In Theresienstadt Kurt Singer is lying in bed in a delirium, fantasising that Miriam is offering him a juicy red American steak, Gerron is prancing around like Hitler, and Singer's wife and children are being packed into a cattle wagon to be transported to the death. The train screeches away into the night leaving Furtwängler and Berta Geissmar alone in the compartment of another train. Here Furtwängler is approached by a member of his orchestra who expresses his fears that the Jewish members of the orchestra will be thrown out by the Nazis now that Hitler has become Chancellor. Whilst asserting his opposition to Hitler's politics, Furtwängler – with the backing of Berta Geissmar - refuses to accept this logic on the grounds that Hitler would never dare to undermine the best of German culture. In Berlin, Hitler (Gerron) and the orchestra's Nazi appointed official, Havemann, plan their strategy to promote Furtwängler’s position as a major artist, whilst at the same time removing the Nazis from his orchestra. The well-known Jewish conductor Fritz Busch is mobbed out of a concert in Dresden by a Nazi gang and forced to flee the country. Thereupon Kurt Singer tries to persuade Louise Wolff to join with him to protect Jewish artists by forming a Jewish Kulturbund. Louise Wolff is more concerned about the future of her business and reprimands Singer for unnecessary panic-making; up until now none of the Jewish musicians in the Philharmonic Orchestra have been forced to go, despite the fact that Furtwängler has agreed to the appointment of the Nazi Rudolf von Schmidtseck as an assistant conductor. Louise Wolff tries to persuade Singer not to split the nation into Germans and Jews, despite the worsening situation on the streets and the burning of the Reichstag. The row escalates and comes to an end when she breaks off the conversation. Furtwängler is persuaded by Geissmar against his will to conduct his orchestra at the state opening of the first parliament of the Third Reich, despite the fact that he has always refused to lend his name to political ceremonies. At the same time he hears of the fate of Fritz Busch, but plays it down as a storm in a teacup and returns to study the latest work by Pfitzner. One of the young women guests at Geissmar's reception is revealed hanging by the neck above a gang of Nazis, who now prevent the Jewish conductor Fritz Walter, from returning to give a guest performance with the Berlin Philharmonic orchestra. Despite the urgings of Louise Wolff, Furtwängler refuses to stand in for Walter, and Richard Strauss agrees to fill the gap, thereby proving that Jewish musicians are dispensable. Back in America, Kurt Singer bemoans the degeneration of public morality to Miriam, who tries to console him. Alone on stage and isolated, Furtwängler conducts Wagner's "The Meistersinger" whilst the stage is filled with pictures of famous German artists who have been forced into exile. Furtwängler continues to insist that wherever Beethoven and Wagner are played people are free, and that music takes them into realms where the Gestapo cannot touch them. His office is now being bombarded with pleas for help from persecuted musicians, but his hands are tied as the orchestra is once again threatened with the loss of funding from the government. Geissmar and Furtwängler agree to a continuation of funding providing the orchestra is now re-organised in favour of the Germanic race. In return for his concession Furtwängler is promoted even higher as the cultural symbol of Germany. Despite this, Singer backs him in his opposition to Hitler and the two insist on a meeting with Goebbels to discuss the protection of Jewish musicians – in Furtwängler’s eyes, not so much because of their race, but because of their artistic excellence. Goebbels rails against the organised propaganda of world Jewry and insists he is only trying to restore the balance. Despite this Furtwängler protests, to Goebbels anger, that Hitler has banned the music of the Aryan composer Hindemith on the grounds that is that it is “culturally Bolshevist”. Goebbels points out that no grant-giving body in the world can afford to finance organisations whose members might be seen to be in active opposition to it, and says that the only solution to the problem is to get rid of "destructive Jews", as Furtwängler himself once proposed. Furtwängler insists that he wrote about "rootless and second rate Jews and non-Jews alike" and that the whole dispute is merely a question of artistic standards. In order to rescue the future of the Berlin orchestra Goebbels abolishes the governing board and hands over complete control to Furtwängler. Kurt Gerron (Hitler) proceeds to mishandle Furtwängler in a grand guignol manner, whilst Goebbels simultaneously delivers a speech about the sacredness of German art. Kurt Singer tries to intervene unsuccessfully. Furtwängler is sworn in as a Prussian State Councillor and raised to his feet by Hitler before being presented to the mob like the Messiah. In desperation Furtwängler decides to invite leading international Jewish artists to perform in Berlin, and sends Berta Geissmar to London to negotiate with them. Whilst in London Geissmar is taken for tea at the Ritz by Thomas Beecham who regards the Nazis as a somewhat trivial joke, whilst praising them for cleaning up the streets and putting a stop to homosexuals. Beecham agrees to accept Furtwängler's invitation to conduct in Berlin. Furtwängler is now becoming more and more the focus of protests by Jewish artists from abroad and his loyalties are becoming stretched to breaking point. Aware of this, Goebbels promotes him to the post of vice-president of the Reich Music Chamber (under Richard Strauss). Behind the scenes Furtwängler continues to try to protect persecuted musicians by writing letters of support to the government. Back in Theresienstadt the almost deranged Kurt Singer is convinced that Raphael Schächter is back in the camp and should conduct the orchestra for the film, but Commandant Rahm denies this and insists Singer play his part on the promise of being allowed to join his wife and children in a house where they are being protected. In his delirium Kurt Singer tells Rahm about his experiences with Miriam in the shower in New York, Furtwängler appears with a donkey's head and conducts his orchestra to the delighted applause of Goebbels and Goering. Nonetheless, in Hitler's name, they forbid Furtwängler from conducting a work he has commissioned from Hindemith, "mindful of the level of public feeling against him". Fürtwängler is outraged and insists on an audience with Hitler who chops him down with a vicious tirade against the Jews, closing with a demand that "Either you accept me: or oppose me. Think it over". Back in his office Furtwängler contemplates resigning from all his posts completely. When Geissmar expresses her amazement he backs down and decides to resign only from his political positions. Back in Theresienstadt Rahm, dismayed by Singer's continual protests, orders the fingers of Singer's right-hand to be cut off one by one. The Nazi commissar Schmidtseck announces to Geissmar that Furtwängler has indeed resigned from all his posts and advises her to leave the country as quickly as possible or she will be arrested and have her passport withdrawn. Furtwängler on the other hand will not be travelling with her, because the Führer has ordered him to stay within the borders of Germany. Fürtwängler has now been deprived of his life-long helper. Now Goebbels tries to persuade Furtwängler to undertake a tour of England with the Berlin Philharmonic Orchestra. In vain. Fürtwängler insists on his right to remain in Germany and says that he intends solely to compose there, whilst conducting abroad, "and only abroad". In Theresienstadt Commandant Rahm rips up a stack of sheet music whilst humiliating the maimed Kurt Singer. Under pressure from Hitler, Goebbels and Goering, Furtwängler agrees to return to conducting "as an independent artist, whose only concern is music and the pursuit of excellence”. The capitulation is complete. Gerron (Hitler) and his accomplices have won the day: "the audience thought it was wonderful", and "there is only one thing missing to round off a perfect evening. The Jews are rounded up into an imaginary railway carriage and disappear into the darkness leaving Miriam alone in the room accompanied by Singer at a broken piano. She sings the American hit "I'll be seeing you in all the old familiar places….." ending with "I'll be looking at the moon, but I'll be seeing you".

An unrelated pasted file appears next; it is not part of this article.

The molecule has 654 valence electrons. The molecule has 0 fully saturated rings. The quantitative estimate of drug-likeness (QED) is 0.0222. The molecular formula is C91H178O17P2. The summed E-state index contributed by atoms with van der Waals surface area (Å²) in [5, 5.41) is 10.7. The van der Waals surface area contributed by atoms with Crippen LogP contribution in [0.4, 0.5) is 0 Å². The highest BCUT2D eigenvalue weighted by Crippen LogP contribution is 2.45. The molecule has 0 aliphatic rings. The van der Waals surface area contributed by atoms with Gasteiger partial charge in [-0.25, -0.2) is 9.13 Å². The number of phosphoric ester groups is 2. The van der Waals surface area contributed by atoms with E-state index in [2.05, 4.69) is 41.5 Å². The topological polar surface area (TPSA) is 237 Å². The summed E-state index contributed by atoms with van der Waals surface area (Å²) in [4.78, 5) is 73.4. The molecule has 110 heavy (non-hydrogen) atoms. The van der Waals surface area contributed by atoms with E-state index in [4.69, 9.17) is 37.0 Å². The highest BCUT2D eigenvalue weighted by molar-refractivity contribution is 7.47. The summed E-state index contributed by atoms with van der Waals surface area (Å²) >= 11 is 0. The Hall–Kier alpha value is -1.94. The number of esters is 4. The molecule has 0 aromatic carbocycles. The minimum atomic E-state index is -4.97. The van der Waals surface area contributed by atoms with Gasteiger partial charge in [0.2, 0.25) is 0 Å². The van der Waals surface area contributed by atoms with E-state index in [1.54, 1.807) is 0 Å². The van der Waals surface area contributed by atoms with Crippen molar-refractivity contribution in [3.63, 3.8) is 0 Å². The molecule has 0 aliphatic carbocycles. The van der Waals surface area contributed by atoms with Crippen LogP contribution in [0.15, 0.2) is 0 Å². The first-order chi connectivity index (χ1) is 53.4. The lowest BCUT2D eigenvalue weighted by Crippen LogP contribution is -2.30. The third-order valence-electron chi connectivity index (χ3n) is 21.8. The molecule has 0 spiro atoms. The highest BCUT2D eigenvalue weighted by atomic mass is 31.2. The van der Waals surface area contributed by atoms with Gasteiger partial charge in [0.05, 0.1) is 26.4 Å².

Anyone wishing to read the play should write me an email: roy.kift@t-online.de